Last year, Turkey claimed it was a crucial actor on the world stage. First, it launched a campaign in Syria, then it got assertive in the Eastern Mediterranean. Now it is sending troops to Libya.

Some said such moves had to do with domestic politics. Others said they were attempts to redefine Turkey’s position in a context of shifting balances. Yet none of these moves promised actual interests.

In fact, the events unfolded so quickly that once the government had barely finished planning the propaganda and official narrative for one action that the need to defend another and opposite narrative arose.

Ankara’s Syrian intervention – which it claimed would be carried from first to last – was wrapped up little less than a week after it was launched, as agreements with both the US and Russia were concluded.

In Libya, where Ankara claimed no mediation could be held between a legitimate government and insurgents, it was soon sitting at the negotiation table with Russia and the rebels. Yet somehow, those rebels quit the negotiation.

Despite such fiascos and the government’s ever-growing struggle to convince voters, Ankara’s self-esteem levels are still on a high. In a recent parliamentary group meeting with his party, President Erdoğan said “Everybody will accept that we will do what we say we will do.”

On the economic front, Finance Minister Berat Albayrak – who was told to keep a low profile for some time – came onstage with an announcement that the risk premium had dropped for loans. What he calls a drop is the lowest level in past 20 months. It is also a decline that has marked all countries and Turkey’s place in the ranking has not changed.

Only a few days ago, Erdoğan made even a bigger claim. “They are jealous of us. Our economy is about to kick-off again,” he said. Figures that suggest a recovery were put forward though ordinary people have yet to feel it.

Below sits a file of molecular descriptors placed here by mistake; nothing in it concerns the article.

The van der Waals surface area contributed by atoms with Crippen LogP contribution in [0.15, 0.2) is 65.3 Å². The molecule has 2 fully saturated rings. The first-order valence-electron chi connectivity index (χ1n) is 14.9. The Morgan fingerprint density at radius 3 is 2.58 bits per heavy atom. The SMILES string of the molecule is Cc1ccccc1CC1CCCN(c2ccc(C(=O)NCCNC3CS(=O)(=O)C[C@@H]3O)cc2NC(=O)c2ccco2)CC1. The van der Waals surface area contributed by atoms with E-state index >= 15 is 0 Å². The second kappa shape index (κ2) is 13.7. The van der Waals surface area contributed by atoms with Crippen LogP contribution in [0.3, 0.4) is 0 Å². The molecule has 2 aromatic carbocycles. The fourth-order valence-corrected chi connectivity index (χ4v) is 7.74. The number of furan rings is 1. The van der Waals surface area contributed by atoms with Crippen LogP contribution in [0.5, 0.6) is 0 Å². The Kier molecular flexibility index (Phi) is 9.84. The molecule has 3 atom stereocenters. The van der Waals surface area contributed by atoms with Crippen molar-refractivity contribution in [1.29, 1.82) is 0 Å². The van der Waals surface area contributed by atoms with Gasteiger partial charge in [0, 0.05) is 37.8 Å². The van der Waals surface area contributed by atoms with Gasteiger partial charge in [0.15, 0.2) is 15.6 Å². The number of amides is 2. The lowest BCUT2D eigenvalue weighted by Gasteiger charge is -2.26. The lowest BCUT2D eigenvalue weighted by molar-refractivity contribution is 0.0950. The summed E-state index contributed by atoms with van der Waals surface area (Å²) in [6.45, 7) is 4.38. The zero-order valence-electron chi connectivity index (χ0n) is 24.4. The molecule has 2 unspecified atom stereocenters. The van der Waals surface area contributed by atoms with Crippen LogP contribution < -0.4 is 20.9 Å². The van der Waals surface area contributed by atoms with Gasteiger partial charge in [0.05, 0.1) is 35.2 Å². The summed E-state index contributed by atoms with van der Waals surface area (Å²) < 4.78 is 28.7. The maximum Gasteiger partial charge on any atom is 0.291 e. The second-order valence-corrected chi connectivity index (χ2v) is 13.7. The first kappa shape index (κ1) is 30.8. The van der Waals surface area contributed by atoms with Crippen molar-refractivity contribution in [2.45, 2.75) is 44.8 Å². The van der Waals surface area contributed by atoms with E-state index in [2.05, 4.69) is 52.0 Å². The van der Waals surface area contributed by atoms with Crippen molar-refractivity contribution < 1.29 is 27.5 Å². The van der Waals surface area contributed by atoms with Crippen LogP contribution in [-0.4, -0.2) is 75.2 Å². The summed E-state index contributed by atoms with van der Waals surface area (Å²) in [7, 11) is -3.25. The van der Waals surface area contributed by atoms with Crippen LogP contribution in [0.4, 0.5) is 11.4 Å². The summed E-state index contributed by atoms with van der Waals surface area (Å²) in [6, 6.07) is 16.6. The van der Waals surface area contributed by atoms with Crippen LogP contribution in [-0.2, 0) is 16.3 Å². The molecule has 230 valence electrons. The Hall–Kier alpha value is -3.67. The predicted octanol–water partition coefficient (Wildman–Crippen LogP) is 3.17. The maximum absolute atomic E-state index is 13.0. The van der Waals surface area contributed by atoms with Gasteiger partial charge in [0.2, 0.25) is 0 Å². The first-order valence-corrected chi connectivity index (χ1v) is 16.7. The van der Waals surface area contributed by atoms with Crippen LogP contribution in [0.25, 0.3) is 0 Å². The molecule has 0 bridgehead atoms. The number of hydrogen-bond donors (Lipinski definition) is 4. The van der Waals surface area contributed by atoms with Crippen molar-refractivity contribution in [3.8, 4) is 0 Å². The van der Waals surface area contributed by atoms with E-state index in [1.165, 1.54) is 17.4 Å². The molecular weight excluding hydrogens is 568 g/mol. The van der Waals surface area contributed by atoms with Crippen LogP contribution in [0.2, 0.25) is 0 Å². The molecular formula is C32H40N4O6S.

If those improvements do signal a slight relief from the current hardship, they do not entail a return to easier and more prosperous times. Youth unemployment has reached 27 percent. With regards to both the economy and foreign policy, the government’s boasting is unfounded.

The presidential system that was meant to speed up everything is stumbling. For each two decrees it issues, one decree is corrected and the system is mired in constant deadlock. Still, we told everything is “perfect.”

Turkey’s political governance, from foreign to economic policy, has long been highly personalized. In leader-centered administration that is based on competitive legitimacy, mass support is of utmost importance.

Such a political mechanism rests on the task of making the masses believe in the importance of a leader and generate consent for each claim he or she makes. Yet for a while now, the Turkish public and ruling Justice and Development Party (AKP) supporters have started to doubt whether the deeds and wishes of Erdoğan were in their favor. Increasingly, the political mechanism is strained.

Despite that, Erdoğan’s clique have an interest in keeping the leader. Because of this, his close circles continuously need to make the leader believe everything is going well – even though they are not able to persuade the masses.

The leader should be convinced so he can boast about high achievements no one else can see. He should be convinced so his attitude remains unchanged.

In Turkish, a saying goes “The sheikh does not fly, it is his follower who believes he is flying.” Then who are those sycophants carrying Erdoğan’s magic carpet? For these are the ones that will, one day, pull the carpet from him.